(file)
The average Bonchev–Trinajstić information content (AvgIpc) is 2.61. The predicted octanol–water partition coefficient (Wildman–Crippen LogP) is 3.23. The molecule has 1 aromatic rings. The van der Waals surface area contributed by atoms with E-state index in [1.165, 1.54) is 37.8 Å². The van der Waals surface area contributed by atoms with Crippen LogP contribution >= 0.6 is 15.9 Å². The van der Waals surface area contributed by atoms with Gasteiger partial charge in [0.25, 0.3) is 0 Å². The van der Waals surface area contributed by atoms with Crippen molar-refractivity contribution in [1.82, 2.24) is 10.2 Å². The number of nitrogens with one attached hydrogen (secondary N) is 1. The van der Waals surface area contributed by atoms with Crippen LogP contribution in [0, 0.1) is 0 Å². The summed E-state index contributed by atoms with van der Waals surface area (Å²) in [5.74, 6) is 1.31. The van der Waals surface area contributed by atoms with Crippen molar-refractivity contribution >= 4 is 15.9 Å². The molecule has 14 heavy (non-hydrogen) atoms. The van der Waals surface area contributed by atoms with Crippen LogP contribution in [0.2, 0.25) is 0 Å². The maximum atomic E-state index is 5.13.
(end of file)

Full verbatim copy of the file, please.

The average Bonchev–Trinajstić information content (AvgIpc) is 2.61. The predicted octanol–water partition coefficient (Wildman–Crippen LogP) is 3.23. The molecule has 1 aromatic rings. The van der Waals surface area contributed by atoms with E-state index in [1.165, 1.54) is 37.8 Å². The van der Waals surface area contributed by atoms with Crippen LogP contribution >= 0.6 is 15.9 Å². The van der Waals surface area contributed by atoms with Gasteiger partial charge in [0.25, 0.3) is 0 Å². The van der Waals surface area contributed by atoms with Crippen molar-refractivity contribution in [1.82, 2.24) is 10.2 Å². The number of nitrogens with one attached hydrogen (secondary N) is 1. The van der Waals surface area contributed by atoms with Crippen LogP contribution in [0, 0.1) is 0 Å². The summed E-state index contributed by atoms with van der Waals surface area (Å²) in [5.74, 6) is 1.31. The van der Waals surface area contributed by atoms with Crippen molar-refractivity contribution >= 4 is 15.9 Å². The molecule has 14 heavy (non-hydrogen) atoms. The van der Waals surface area contributed by atoms with Crippen LogP contribution in [0.2, 0.25) is 0 Å². The maximum atomic E-state index is 5.13.